Agnes Martin retrospective at Tate Modern, 3 June – 11 October 2015
Agnes Martin
Tate Modern: Exhibition
3 June 11 October 2015

Adult £12.00 (without donation £10.90)
Concession £10.50 (without donation £9.50)
Free for Tate Members
Help Tate by including the voluntary donation to enable Gift Aid
No booking fees with this exhibition
Under 12s go free (up to four per parent or guardian). Family tickets available by telephone or in the gallery.

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  • Agnes Martin, 'Happy Holiday' 1999
    Agnes Martin
    Happy Holiday 1999
    Acrylic and graphite on canvas
    support: 1525 x 1525 x 40 mm
    frame: 1545 x 1545 x 50 mm
    ARTIST ROOMS
    Acquired jointly with the National Galleries of Scotland through The d'Offay Donation with assistance from the National Heritage Memorial Fund and the Art Fund 2008© Estate of Agnes Martin / DACS, 2009
  • Agnes Martin Untitled #3 1974
    Agnes Martin
    Untitled #3 1974
    Acrylic, graphite and gesso on canvas
  • Agnes Martin Friendship 1963
    Agnes Martin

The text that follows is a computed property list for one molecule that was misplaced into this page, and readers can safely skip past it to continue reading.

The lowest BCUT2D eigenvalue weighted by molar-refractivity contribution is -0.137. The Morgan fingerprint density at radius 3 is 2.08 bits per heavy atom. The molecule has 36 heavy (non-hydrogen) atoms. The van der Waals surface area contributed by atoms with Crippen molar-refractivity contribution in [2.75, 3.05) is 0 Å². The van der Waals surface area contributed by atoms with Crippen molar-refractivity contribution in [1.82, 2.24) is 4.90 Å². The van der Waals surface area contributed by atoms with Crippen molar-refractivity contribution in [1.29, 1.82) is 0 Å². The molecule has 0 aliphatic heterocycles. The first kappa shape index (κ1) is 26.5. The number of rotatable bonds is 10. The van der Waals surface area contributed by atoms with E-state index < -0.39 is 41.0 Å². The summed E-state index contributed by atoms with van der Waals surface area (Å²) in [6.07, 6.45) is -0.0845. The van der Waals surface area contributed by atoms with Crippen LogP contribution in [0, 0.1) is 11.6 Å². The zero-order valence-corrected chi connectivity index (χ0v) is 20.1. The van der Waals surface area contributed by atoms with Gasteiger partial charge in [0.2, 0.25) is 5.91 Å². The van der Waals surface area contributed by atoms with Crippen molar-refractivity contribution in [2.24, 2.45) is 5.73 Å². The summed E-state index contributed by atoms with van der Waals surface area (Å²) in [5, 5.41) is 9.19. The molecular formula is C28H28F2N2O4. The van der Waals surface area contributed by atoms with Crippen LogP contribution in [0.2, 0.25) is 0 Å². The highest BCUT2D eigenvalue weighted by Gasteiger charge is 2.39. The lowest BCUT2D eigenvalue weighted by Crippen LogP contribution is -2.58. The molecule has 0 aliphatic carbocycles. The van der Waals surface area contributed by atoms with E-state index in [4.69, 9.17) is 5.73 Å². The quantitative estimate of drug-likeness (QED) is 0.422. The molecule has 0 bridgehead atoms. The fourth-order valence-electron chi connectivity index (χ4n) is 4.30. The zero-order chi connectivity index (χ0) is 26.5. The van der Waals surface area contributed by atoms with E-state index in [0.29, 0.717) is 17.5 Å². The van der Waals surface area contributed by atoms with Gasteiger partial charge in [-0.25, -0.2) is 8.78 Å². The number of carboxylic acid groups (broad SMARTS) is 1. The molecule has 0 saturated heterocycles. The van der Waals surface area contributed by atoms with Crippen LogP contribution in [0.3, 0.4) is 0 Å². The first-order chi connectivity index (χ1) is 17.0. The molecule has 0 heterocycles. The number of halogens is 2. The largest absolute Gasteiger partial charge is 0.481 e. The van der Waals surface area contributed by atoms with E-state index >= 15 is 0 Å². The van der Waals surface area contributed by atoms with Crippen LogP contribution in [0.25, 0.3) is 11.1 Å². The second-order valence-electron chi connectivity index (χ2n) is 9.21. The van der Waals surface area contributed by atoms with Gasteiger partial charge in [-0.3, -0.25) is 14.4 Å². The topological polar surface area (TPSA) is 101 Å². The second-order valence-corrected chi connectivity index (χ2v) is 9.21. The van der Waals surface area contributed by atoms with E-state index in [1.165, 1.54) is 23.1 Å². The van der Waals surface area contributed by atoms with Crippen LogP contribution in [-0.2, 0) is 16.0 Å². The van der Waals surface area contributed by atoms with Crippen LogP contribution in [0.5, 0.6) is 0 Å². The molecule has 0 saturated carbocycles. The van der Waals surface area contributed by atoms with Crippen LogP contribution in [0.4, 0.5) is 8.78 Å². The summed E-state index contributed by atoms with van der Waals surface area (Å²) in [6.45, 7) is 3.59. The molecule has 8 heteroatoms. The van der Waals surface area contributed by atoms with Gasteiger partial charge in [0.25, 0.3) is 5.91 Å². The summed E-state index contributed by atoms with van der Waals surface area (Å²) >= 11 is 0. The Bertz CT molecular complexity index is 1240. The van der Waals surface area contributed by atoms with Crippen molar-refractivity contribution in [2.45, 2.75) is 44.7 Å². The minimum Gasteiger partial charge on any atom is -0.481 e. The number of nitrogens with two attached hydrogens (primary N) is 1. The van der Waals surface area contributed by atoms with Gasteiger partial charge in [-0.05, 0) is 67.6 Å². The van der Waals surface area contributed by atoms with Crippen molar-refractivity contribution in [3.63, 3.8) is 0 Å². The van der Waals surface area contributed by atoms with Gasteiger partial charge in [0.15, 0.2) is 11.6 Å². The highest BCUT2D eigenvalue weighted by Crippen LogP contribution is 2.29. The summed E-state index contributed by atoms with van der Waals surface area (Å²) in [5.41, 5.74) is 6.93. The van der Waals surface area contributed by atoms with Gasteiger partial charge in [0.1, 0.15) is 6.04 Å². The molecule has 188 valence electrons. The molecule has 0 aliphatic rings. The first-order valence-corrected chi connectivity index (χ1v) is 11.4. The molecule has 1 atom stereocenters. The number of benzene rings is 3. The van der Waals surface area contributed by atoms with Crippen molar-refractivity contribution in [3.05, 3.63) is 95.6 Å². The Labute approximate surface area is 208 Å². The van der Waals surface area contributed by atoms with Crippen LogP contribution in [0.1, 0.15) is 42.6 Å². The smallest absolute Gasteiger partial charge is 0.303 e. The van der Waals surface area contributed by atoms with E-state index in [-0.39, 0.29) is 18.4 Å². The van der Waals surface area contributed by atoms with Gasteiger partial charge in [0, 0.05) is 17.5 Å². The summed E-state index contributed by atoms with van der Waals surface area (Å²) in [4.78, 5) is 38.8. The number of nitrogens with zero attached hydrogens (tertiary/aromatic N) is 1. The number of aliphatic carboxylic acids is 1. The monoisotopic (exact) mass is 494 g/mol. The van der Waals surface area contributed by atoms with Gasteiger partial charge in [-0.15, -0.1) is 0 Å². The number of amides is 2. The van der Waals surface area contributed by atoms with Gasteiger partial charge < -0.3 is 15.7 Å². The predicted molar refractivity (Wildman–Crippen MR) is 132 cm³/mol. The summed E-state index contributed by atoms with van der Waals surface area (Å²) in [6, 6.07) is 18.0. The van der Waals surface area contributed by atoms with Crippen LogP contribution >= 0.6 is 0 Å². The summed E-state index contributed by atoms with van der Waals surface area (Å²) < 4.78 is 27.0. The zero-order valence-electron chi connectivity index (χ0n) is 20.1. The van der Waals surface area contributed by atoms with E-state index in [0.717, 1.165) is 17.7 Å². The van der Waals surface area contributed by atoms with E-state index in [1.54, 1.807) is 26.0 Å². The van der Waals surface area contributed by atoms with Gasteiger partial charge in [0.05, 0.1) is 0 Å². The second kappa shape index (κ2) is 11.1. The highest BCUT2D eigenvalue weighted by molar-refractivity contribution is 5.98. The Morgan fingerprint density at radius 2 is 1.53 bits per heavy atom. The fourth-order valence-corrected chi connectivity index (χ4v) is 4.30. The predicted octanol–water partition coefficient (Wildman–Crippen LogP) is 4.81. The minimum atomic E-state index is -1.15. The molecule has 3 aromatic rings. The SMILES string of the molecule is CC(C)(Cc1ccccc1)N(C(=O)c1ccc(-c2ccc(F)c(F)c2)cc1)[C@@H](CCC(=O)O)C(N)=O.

Friendship 1963
    incised gold leaf and gesso on canvas
  • Agnes Martin Untitled 1959 colour band
    Agnes Martin

    Untitled 1959

    Oil on canvas

Agnes Martin is perhaps most recognised for her evocative paintings marked out in subtle pencil lines and pale colour washes. Although restrained, her style was underpinned by her deep conviction in the emotive and expressive power of art. Martin believed that spiritual inspiration and not intellect created great work. ‘Without awareness of beauty, innocence and happiness’ Martin wrote ‘one cannot make works of art’.

Martin lived and worked in New York, becoming a key figure in the male-dominated fields of 1950s and 1960s abstraction. Then in 1967, just as her art was gaining acclaim, Martin abandoned the city and went in search of solitude and silence. For almost two years she travelled across the US and Canada before finally settling in New Mexico as Georgia O’Keeffe, Mark Rothko, DH Lawrence and Edward Hopper had done before her. Working within tightly prescribed limits she imposed on her own practice Martin was able to continue to make extraordinary, visionary paintings, for over three decades until her death in 2004.

This is the first retrospective of Martin’s work since 1994. Covering the full breadth of her practice, this extensive exhibition will reveal Martin’s early and little known experiments with different media and trace her development from biomorphic abstraction to the mesmerising grid and striped canvases that became her hallmark.

★★★★
The Telegraph

Immaculate
Alastair Sooke, The Telegraph

A delight
The Independent 

★★★★
Adrian Searle, The Guardian

Martin’s art hits an exquisite sustained note

Martin Coomer, Time Out

Exhibition organised by Tate Modern in collaboration with Kunstsammlung Nordrhein-Westfalen, Düsseldorf, Los Angeles County Museum of Art and Solomon R Guggenheim Museum, New York